March 17, 2005
Read My Blog: Year Old But Still Good Thoughts On The Budget
I started attending meetings several years ago and, initially, was naive enough to take Carol Carstensen at her word when she said "if you don't like our cuts, you need to tell us where to cut." Board members then claim that they "have no choice" and that critics "only criticize but don't offer solutions." This is one disingenuous ploy, since it invites people to participate but leaves the door open for the board's typical response: we know more than you do and we don't like your ideas. This is not listening.
I was looking through some old records the other day, and found the following message that I sent to the board over a year ago:
March 25, 2004
Re. Some modest recommendations regarding the budget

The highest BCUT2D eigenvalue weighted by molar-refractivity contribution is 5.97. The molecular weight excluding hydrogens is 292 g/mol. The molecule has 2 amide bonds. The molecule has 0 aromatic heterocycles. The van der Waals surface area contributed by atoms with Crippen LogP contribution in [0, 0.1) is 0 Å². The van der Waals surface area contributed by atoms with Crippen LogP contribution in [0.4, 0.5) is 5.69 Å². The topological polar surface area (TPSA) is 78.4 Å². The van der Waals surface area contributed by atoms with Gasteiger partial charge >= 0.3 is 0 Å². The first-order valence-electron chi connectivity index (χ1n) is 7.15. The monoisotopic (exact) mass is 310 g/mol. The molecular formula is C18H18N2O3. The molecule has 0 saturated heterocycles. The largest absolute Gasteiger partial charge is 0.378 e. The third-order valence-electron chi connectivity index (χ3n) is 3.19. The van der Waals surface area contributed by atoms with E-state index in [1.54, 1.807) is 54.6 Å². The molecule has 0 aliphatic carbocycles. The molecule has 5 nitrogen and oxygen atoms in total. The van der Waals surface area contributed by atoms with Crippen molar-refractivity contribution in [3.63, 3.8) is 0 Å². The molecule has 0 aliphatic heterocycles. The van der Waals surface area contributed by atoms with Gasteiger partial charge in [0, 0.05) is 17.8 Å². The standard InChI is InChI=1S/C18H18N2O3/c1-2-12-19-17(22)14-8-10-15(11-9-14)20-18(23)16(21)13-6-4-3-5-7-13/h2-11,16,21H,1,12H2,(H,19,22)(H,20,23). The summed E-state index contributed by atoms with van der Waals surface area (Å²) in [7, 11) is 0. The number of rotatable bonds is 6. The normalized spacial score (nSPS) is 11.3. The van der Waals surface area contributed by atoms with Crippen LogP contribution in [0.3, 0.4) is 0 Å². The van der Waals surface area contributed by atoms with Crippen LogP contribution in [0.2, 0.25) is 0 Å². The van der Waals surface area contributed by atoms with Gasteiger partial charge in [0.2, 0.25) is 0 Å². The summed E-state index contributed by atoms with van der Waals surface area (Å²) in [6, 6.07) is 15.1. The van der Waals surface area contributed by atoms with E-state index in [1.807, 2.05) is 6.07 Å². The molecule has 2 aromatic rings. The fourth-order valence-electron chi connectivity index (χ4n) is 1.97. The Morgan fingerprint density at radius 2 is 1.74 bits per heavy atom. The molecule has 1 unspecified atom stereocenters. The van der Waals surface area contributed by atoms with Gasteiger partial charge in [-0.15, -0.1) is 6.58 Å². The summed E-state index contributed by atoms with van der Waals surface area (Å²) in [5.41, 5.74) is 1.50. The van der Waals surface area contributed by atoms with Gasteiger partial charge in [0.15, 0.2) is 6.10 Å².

Although I agree that unfunded mandates and state revenue caps have helped to create a bleak budget situation, it is clear that complaining about external factors that contribute to the problem will not erase the fact that the district faces a serious shortfall. It is time to get on with the serious task of evaluating what district spending is essential to the district�s basic educational mission and priorities. I also urge you to initiate the processes that are demanded of other public institutions: serious assessment and review to determine which district programs are working (including external review and meaningful parent input), which programs are peripheral and cannot be afforded at this time, and which programs are no longer essential and/or are dysfunctional and should be ended. To do less is an insult to the thousands of Madison area employees who have been engaged in just such exercises as a result of state budget cuts and downturns in the private economic sector.